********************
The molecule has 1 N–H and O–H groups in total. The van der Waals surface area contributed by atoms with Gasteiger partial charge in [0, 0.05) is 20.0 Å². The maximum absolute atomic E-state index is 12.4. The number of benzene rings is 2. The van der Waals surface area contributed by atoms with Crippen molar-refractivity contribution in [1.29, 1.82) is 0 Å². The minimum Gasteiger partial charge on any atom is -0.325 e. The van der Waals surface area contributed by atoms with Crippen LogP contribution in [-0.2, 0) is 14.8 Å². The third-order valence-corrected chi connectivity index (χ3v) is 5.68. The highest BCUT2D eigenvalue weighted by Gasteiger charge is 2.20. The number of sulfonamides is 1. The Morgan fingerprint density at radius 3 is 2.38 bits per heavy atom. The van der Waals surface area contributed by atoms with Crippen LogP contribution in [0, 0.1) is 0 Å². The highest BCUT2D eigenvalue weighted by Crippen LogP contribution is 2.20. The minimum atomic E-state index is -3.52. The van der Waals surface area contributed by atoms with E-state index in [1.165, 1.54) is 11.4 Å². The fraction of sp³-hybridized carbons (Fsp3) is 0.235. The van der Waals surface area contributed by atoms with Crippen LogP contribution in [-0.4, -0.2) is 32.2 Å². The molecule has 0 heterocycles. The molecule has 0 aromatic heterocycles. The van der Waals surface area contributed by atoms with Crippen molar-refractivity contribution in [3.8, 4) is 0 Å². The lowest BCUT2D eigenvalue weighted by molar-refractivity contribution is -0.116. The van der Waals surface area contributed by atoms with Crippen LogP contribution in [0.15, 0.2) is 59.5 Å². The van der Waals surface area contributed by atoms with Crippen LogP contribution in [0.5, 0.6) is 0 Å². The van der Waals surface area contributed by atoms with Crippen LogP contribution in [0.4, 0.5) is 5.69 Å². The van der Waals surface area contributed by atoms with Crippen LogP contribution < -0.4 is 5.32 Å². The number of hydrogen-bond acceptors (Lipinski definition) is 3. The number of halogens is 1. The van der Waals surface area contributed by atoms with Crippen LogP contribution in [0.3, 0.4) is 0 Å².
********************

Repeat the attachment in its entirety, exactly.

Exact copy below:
The molecule has 1 N–H and O–H groups in total. The van der Waals surface area contributed by atoms with Gasteiger partial charge in [0, 0.05) is 20.0 Å². The maximum absolute atomic E-state index is 12.4. The number of benzene rings is 2. The van der Waals surface area contributed by atoms with Crippen molar-refractivity contribution in [1.29, 1.82) is 0 Å². The minimum Gasteiger partial charge on any atom is -0.325 e. The van der Waals surface area contributed by atoms with Crippen LogP contribution in [-0.2, 0) is 14.8 Å². The third-order valence-corrected chi connectivity index (χ3v) is 5.68. The highest BCUT2D eigenvalue weighted by Gasteiger charge is 2.20. The number of sulfonamides is 1. The Morgan fingerprint density at radius 3 is 2.38 bits per heavy atom. The van der Waals surface area contributed by atoms with Crippen LogP contribution in [0, 0.1) is 0 Å². The highest BCUT2D eigenvalue weighted by Crippen LogP contribution is 2.20. The minimum atomic E-state index is -3.52. The van der Waals surface area contributed by atoms with E-state index in [1.165, 1.54) is 11.4 Å². The fraction of sp³-hybridized carbons (Fsp3) is 0.235. The van der Waals surface area contributed by atoms with Crippen LogP contribution in [-0.4, -0.2) is 32.2 Å². The molecule has 0 heterocycles. The molecule has 0 aromatic heterocycles. The van der Waals surface area contributed by atoms with Crippen molar-refractivity contribution in [3.8, 4) is 0 Å². The lowest BCUT2D eigenvalue weighted by molar-refractivity contribution is -0.116. The van der Waals surface area contributed by atoms with Crippen LogP contribution in [0.15, 0.2) is 59.5 Å². The van der Waals surface area contributed by atoms with Crippen LogP contribution in [0.5, 0.6) is 0 Å². The van der Waals surface area contributed by atoms with Crippen LogP contribution in [0.4, 0.5) is 5.69 Å². The van der Waals surface area contributed by atoms with Crippen LogP contribution < -0.4 is 5.32 Å². The number of hydrogen-bond acceptors (Lipinski definition) is 3. The number of halogens is 1. The van der Waals surface area contributed by atoms with Crippen LogP contribution in [0.3, 0.4) is 0 Å².